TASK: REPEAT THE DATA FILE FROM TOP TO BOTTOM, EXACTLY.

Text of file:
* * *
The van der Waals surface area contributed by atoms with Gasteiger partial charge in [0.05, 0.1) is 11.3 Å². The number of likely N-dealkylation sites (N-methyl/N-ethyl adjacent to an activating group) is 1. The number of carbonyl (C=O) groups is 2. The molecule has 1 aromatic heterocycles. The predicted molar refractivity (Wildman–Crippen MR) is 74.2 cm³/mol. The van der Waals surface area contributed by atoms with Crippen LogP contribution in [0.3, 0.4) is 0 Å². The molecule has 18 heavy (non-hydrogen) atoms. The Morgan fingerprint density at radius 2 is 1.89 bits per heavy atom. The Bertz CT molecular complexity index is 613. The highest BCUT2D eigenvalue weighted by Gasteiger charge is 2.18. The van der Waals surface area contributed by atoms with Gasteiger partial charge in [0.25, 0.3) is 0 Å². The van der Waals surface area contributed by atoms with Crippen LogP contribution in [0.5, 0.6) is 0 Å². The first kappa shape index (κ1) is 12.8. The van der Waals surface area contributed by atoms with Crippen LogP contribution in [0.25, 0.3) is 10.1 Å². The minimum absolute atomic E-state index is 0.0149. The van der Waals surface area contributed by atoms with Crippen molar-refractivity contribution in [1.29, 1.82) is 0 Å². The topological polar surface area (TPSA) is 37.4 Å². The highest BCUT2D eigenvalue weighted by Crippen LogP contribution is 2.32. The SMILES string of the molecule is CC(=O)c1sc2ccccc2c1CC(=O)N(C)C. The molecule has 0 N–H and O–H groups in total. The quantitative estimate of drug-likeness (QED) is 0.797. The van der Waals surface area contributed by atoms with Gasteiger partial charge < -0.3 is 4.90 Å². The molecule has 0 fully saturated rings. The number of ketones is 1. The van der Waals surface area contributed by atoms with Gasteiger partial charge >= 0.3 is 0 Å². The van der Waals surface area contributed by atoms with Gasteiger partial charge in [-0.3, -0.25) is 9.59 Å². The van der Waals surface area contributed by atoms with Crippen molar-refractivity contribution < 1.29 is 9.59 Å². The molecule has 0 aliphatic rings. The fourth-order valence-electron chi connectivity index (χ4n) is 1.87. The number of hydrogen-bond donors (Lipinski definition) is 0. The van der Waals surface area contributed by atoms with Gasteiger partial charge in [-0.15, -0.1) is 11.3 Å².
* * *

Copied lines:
The van der Waals surface area contributed by atoms with Gasteiger partial charge in [0.05, 0.1) is 11.3 Å². The number of likely N-dealkylation sites (N-methyl/N-ethyl adjacent to an activating group) is 1. The number of carbonyl (C=O) groups is 2. The molecule has 1 aromatic heterocycles. The predicted molar refractivity (Wildman–Crippen MR) is 74.2 cm³/mol. The van der Waals surface area contributed by atoms with Crippen LogP contribution in [0.3, 0.4) is 0 Å². The molecule has 18 heavy (non-hydrogen) atoms. The Morgan fingerprint density at radius 2 is 1.89 bits per heavy atom. The Bertz CT molecular complexity index is 613. The highest BCUT2D eigenvalue weighted by Gasteiger charge is 2.18. The van der Waals surface area contributed by atoms with Gasteiger partial charge in [0.25, 0.3) is 0 Å². The van der Waals surface area contributed by atoms with Crippen LogP contribution in [0.5, 0.6) is 0 Å². The first kappa shape index (κ1) is 12.8. The van der Waals surface area contributed by atoms with Crippen LogP contribution in [0.25, 0.3) is 10.1 Å². The minimum absolute atomic E-state index is 0.0149. The van der Waals surface area contributed by atoms with Crippen molar-refractivity contribution in [1.29, 1.82) is 0 Å². The topological polar surface area (TPSA) is 37.4 Å². The highest BCUT2D eigenvalue weighted by Crippen LogP contribution is 2.32. The SMILES string of the molecule is CC(=O)c1sc2ccccc2c1CC(=O)N(C)C. The molecule has 0 N–H and O–H groups in total. The quantitative estimate of drug-likeness (QED) is 0.797. The van der Waals surface area contributed by atoms with Gasteiger partial charge < -0.3 is 4.90 Å². The molecule has 0 fully saturated rings. The number of ketones is 1. The van der Waals surface area contributed by atoms with Gasteiger partial charge >= 0.3 is 0 Å². The van der Waals surface area contributed by atoms with Gasteiger partial charge in [-0.3, -0.25) is 9.59 Å². The van der Waals surface area contributed by atoms with Crippen molar-refractivity contribution < 1.29 is 9.59 Å². The molecule has 0 aliphatic rings. The fourth-order valence-electron chi connectivity index (χ4n) is 1.87. The number of hydrogen-bond donors (Lipinski definition) is 0. The van der Waals surface area contributed by atoms with Gasteiger partial charge in [-0.15, -0.1) is 11.3 Å².